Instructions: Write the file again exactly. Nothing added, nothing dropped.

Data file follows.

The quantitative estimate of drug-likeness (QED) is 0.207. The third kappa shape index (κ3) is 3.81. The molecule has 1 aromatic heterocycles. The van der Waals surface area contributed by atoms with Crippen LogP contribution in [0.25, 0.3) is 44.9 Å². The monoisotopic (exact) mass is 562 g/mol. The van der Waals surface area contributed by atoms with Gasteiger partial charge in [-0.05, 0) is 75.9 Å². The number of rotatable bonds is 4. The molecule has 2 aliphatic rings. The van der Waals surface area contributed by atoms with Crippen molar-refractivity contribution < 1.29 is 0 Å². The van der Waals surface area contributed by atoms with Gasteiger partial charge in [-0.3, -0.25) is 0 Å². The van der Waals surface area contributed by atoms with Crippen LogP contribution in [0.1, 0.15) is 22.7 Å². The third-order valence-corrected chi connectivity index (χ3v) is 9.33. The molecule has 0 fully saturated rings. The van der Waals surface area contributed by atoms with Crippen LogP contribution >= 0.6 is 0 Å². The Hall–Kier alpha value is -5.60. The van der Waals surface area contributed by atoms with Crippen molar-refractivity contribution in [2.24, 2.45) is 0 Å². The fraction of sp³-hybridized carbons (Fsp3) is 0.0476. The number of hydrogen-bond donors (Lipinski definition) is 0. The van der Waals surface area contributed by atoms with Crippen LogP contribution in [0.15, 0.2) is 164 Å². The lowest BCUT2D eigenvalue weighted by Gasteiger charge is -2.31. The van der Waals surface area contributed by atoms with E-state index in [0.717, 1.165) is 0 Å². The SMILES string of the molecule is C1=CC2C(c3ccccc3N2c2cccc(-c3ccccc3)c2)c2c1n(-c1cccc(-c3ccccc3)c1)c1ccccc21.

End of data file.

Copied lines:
The quantitative estimate of drug-likeness (QED) is 0.207. The third kappa shape index (κ3) is 3.81. The molecule has 1 aromatic heterocycles. The van der Waals surface area contributed by atoms with Crippen LogP contribution in [0.25, 0.3) is 44.9 Å². The monoisotopic (exact) mass is 562 g/mol. The van der Waals surface area contributed by atoms with Gasteiger partial charge in [-0.05, 0) is 75.9 Å². The number of rotatable bonds is 4. The molecule has 2 aliphatic rings. The van der Waals surface area contributed by atoms with Crippen molar-refractivity contribution < 1.29 is 0 Å². The van der Waals surface area contributed by atoms with Gasteiger partial charge in [-0.3, -0.25) is 0 Å². The van der Waals surface area contributed by atoms with Crippen LogP contribution in [0.1, 0.15) is 22.7 Å². The third-order valence-corrected chi connectivity index (χ3v) is 9.33. The molecule has 0 fully saturated rings. The van der Waals surface area contributed by atoms with Crippen LogP contribution >= 0.6 is 0 Å². The Hall–Kier alpha value is -5.60. The van der Waals surface area contributed by atoms with Crippen molar-refractivity contribution in [2.24, 2.45) is 0 Å². The fraction of sp³-hybridized carbons (Fsp3) is 0.0476. The number of hydrogen-bond donors (Lipinski definition) is 0. The van der Waals surface area contributed by atoms with Crippen LogP contribution in [0.15, 0.2) is 164 Å². The lowest BCUT2D eigenvalue weighted by Gasteiger charge is -2.31. The van der Waals surface area contributed by atoms with E-state index in [0.717, 1.165) is 0 Å². The SMILES string of the molecule is C1=CC2C(c3ccccc3N2c2cccc(-c3ccccc3)c2)c2c1n(-c1cccc(-c3ccccc3)c1)c1ccccc21.